12 steps for Hardening MySQL from Attackers !!
The most important steps that are required to harden MYSQL from attackers
MySQL is a relational database management system, based on the Structured Query Language (SQL), which is designed to modify information in the database. It is very popular for its fast performance, high reliability, and ease of use. Relational databases are the common way of storing the increasing amount of information. The way of controlling and operating relational databases depends on TCP/IP, with all the advantages and disadvantages given naturally by using them.
The database systems are prone to many security risks like unauthorized activity, malware infections, data corruption or data loss, performance constraint etc. so these database systems and the programs and the functions within them should be secured.
**Hardening MySQL **
Securing and hardening database systems (primarily on Linux) using MySQL, as this software is widespread and commonly used. **
1) Securing the server:
The application server and the database server should be on different systems, as mostly attacks are possible if physical access is obtained. If they are on the same machine, then any service running on the that machine should be given the lowest permission which will still let the service to run.Remember to install Antivirus and Antispam software, configure firewall, harden the production server and services, disable unnecessary services.
2) Secure root account with strong password:
When MySQL is initially installed, default root user account is created, hackers often try to gain access of its permission. So change the root username and password,
To change the admin’s username, use the rename command in the MySQL console:
mysql> RENAME USER root TO new_user; // default username is root
To change (or update) a root password:
mysqladmin -u root -p oldpassword newpass
3) Confine or disable remote access:
Through TCP wrappers, iptables, or any other firewall software or hardware, it can be ensure that only defined hosts can access the server. To restrain the MySQL from opening a network socket, add “skip-networking” in the [mysqld] section of
my.ini ( the file is found in
/etc/mysql/my.cnf ) .
4) Disable unauthorized reading from local files:
LOAD DATA LOCAL INFILE command as this command can load a file located in the local host or in the server host, in certain cases this command can be used to load the file in which the password is stored. Disabling this will prevent unauthorized reading from local file. In binary distributions, all clients and libraries are compiled with the -enable-local-infile option.
To disable it, add the following to the MySQL configuration file:
5) Remove unwanted database user accounts:
When MySQL is installed, default anonymous user accounts are created, which doesn’t have passwords, which makes it easier for an anonymous user to log in to the server.
To remove the account, execute the following command:
MySQL> DROP USER ""; // MySQL version 5.0 and above
For older versions:
# MySQL -u root -p
MySQL> DELETE FROM mysql.user WHERE User = ”;
MySQL> FLUSH PRIVILEGES;
6) Remove unused database:
Default databases (test) comes pre-installed with MySQL, they should be removed if not necessary as otherwise unauthorized users can access sensitive information stored in this database. To remove this, use
MySQL> drop database test;
7) Lower system privileges:
To protect the databases, the file directory in which the MySQL directory is stored should be owned by the user “MySQL” and the group “MySQL”. Ensure that only the user “MySQL” and the user “root” have access to the directory var/lib/MySQL. Likewise, the MySQL binaries, which reside under the directory /usr/bin/ , should be owned by “root” or the specific system “MySQL” user. Other users shouldn’t have the access to write to these files.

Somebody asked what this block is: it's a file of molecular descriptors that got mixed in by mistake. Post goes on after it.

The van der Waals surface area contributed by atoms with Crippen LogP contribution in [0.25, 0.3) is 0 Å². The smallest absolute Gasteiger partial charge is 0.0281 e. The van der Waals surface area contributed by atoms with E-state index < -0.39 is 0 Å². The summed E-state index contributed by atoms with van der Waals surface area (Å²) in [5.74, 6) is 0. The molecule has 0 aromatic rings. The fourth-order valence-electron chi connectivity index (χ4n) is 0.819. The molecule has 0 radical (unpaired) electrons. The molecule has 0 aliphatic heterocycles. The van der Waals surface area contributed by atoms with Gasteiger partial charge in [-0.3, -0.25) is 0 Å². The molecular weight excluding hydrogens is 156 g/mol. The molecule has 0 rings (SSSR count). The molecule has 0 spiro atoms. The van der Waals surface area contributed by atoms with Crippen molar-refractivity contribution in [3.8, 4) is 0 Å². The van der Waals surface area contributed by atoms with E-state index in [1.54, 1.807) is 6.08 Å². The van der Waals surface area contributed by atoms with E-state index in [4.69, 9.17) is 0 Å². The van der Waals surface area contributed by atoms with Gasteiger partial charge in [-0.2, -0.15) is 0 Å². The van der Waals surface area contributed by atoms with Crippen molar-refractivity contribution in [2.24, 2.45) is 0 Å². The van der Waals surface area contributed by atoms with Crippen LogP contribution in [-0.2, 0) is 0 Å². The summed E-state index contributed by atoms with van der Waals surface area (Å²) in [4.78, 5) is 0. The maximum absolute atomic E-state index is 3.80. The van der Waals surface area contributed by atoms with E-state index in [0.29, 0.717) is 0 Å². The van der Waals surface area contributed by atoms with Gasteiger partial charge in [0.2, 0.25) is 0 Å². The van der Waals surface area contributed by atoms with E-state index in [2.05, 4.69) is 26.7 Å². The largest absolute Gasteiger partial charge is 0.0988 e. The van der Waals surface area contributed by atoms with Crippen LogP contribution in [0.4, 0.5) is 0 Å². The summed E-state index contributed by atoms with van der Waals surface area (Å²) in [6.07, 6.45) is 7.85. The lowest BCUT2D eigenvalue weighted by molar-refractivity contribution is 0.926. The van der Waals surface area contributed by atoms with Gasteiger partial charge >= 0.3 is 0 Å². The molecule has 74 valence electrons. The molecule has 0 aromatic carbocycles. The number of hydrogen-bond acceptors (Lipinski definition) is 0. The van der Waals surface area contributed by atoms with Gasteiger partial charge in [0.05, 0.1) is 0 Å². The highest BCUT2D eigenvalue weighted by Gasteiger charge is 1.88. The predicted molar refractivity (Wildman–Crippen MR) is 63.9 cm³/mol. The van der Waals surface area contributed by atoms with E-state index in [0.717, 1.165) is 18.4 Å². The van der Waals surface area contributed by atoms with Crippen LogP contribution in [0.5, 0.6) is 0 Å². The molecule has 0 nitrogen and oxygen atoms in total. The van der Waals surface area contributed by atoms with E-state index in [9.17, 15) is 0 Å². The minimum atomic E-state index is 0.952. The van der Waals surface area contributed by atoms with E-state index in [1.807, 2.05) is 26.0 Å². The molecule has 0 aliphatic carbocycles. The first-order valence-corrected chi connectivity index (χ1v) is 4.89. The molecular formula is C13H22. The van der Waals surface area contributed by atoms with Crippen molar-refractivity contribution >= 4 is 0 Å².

8) Lower database privileges:
Only users who really need root privileges should be granted them, all the other user’s privileges should be reviewed. Anyone having access to the MySQL prompt can use the command “SHOW DATABASES”, can use it to gather data before attacking the database. To disable the usage of this command add the following to /etc/my.cnf
9) Enable logging in mysql server:
To monitor critical events in a server enable the transaction logging by adding the following lines to the configuration file (/etc/my.cnf):
mysql have access to the logfile
logfileXY. These files are stored in the mysql data directory.
10) Change the root directory:
Chroot is the process of changing the apparent disk root directory (and the current running process and its children) to another root directory. The write access of the MySQL processes can be limited by using the chroot environment.To make use of he database administrative tools convenient, add the following to the configuration file:
socket = /chroot/mysql/tmp/mysql.sock
11) Remove History:
During the installation, there is a lot of sensitive information that can assist an intruder to assault a database, this information is stored in the server’s history, they maybe of very good use during installation, but its not needed after the installation. The content of the history file (
~/.mysql_history) should be removed, where all executed commands are stored (including password).
cat /dev/null > ~/mysql_history
12) MySQL should be run on non default port:
MySQL runs on a default port, and the connections should be changed to a different port otherwise, the port will be detected as open by a port scanner and an unauthorized user can get more information about the mysql server. The port can be changed from the configuration file (/etc/mysql), set the port to a different port rather than the default one.
By following these steps we can make the database immune to many of the attacks. We can limit the attack possibilities from users who visit our web servers with unfair intentions.